Any comments? Write to me at:

Wednesday, November 17, 2021

A Few More Reading Suggestions

For those of you who want to keep up-to-date with what's going on in the cartooning world, I would suggest reading these two websites on a daily basis:

* Michael Maslin is a New Yorker cartoonist who writes daily about New Yorker cartoonist news, history and events. For anyone who is interested in New Yorker cartoons and cartoonists, this is the place to find out about events such as art exhibits and book-signings plus new books by these cartoonists. I find this website very informative and I read it daily.

* This is a website where you can find out what's going on with syndicated strips, new books, who's in the news, and so on. It's also very informative. You can sign up for daily emails, like I did, and get them delivered to your inbox every day.

A few books I'm looking forward to reading:

"Inked" by New Yorker cartoonist Joe Dator, which published in October; 

"Send Help," A Collection of Marooned Cartoons, edited by Jon Adams and Ellis Rosen, which published earlier this month;

"Comedy is the Remedy," by Peggy Clancy, which is publishing this month.

Anyone who can suggest other cartoon-related websites, please email me at:

Be well.


Wednesday, November 10, 2021

Keeping in Touch

 Oh, yes. Keeping in touch. This is the subject I give to emails when I want to connect with friends,  family and colleagues. Since most in-person cartoon-related events are still cancelled, I like to keep in touch with people by email and phone. (I don't text). In the past year and a half  I've watched many virtual cartooning events. However, I can hardly wait for in-person events to begin again: holiday parties, book-signings, exhibits, panel discussions, interviews with authors and so on. Writing can be a lonely undertaking. As I've said before, I get motivated when I get together with other creative minds.

Right now I'm trying to get motivated by re-reading how-to-cartoon books and leafing through various cartoon collections, such as: 

"The Cartoonist's Muse: A Guide to Generating and Developing Creative Ideas" by Mischa Richter and Harald Bakken; 

"How About Never - Is Never Good For You?" by Bob Mankoff;

"The Arbor House Book of Cartooning" by Mort Gerberg;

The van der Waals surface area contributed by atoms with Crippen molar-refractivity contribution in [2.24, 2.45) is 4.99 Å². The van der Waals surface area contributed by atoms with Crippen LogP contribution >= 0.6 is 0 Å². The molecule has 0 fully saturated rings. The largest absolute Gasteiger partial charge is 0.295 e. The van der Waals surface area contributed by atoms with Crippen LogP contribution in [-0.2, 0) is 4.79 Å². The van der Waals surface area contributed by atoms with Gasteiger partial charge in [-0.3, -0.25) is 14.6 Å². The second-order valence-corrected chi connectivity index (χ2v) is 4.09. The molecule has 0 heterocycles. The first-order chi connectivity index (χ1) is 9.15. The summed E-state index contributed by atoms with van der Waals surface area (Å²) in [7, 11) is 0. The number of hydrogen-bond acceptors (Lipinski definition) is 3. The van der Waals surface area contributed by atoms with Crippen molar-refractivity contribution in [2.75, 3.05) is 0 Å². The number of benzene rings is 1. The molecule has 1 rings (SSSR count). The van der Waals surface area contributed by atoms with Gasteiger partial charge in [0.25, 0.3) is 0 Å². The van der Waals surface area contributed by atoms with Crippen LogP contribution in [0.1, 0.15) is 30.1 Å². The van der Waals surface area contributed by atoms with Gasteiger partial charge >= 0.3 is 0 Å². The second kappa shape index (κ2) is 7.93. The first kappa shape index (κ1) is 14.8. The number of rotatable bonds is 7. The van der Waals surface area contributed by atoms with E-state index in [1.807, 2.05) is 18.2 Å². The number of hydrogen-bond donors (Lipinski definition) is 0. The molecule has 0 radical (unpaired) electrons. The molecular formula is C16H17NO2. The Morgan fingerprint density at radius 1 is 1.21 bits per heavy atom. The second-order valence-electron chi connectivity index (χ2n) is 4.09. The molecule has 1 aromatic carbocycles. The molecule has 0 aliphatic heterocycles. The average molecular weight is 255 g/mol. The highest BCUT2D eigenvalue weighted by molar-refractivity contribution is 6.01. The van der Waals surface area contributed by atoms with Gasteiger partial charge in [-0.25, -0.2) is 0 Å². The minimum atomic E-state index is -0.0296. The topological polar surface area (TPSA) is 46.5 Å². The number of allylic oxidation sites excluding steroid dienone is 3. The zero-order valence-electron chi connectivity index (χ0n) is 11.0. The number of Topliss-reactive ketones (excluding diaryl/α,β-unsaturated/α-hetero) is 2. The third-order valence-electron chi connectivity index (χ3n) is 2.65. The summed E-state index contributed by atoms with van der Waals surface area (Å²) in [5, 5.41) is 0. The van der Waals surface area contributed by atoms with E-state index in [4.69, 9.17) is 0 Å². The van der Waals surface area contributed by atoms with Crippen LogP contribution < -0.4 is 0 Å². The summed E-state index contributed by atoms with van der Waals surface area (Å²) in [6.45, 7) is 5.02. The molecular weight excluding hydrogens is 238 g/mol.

"Cartooning - The Art and the Business" by Mort Gerberg;

"The Complete Cartoons of the New Yorker," edited by Bob Mankoff;

"Drawing on the Funny Side of the Brain," by Christopher Hart.

This is just a small sampling of books I read years ago when I started writing gags. 

I'm also looking forward to reading new books by Liza Donnelly, in February, and David Sipress, in March.

Still writing full time. Still reading actual newspapers, magazines and books plus news online. Trying to keep healthy and productive.

Any comments? Email me at:

Wednesday, August 25, 2021

Let the Humor Out

It's been eight months since I last posted on this blog. Where did the time go? I'm still doing what I do...writing every day, sending out gags to my people, reading a lot. We're venturing out more. Dining outdoors wherever possible. Going into more stores than we used to. Getting together with a few more friends than we used to. This pandemic has really made it very clear that I need to be with people.

It's also made it very clear that there's a lot of funny things that have happened to me in my life that I need to write about. Also a lot that's not so funny. I seem to have a skewed way of looking at things and I tend to see the humor in situations. All I have to do is look at myself and the funny things that have happened to me and write about them. Also the aggravating and frustrating things. I'm my own best subject.

Of course I'm always looking for new cartoonists to collaborate with. I would like to work with a cartoonist and come up with a series of cartoons on a particular subject, to be published as a book.

I've started submitting stories to the "Chicken Soup for the Soul" series of books, focusing on the humor in my life. I'm looking into submitting material to other anthologies as well. 

The pandemic has limited the networking opportunities. It's an understatement to say that I appreciate getting together with people now more than ever.

Things will get better. Stay healthy!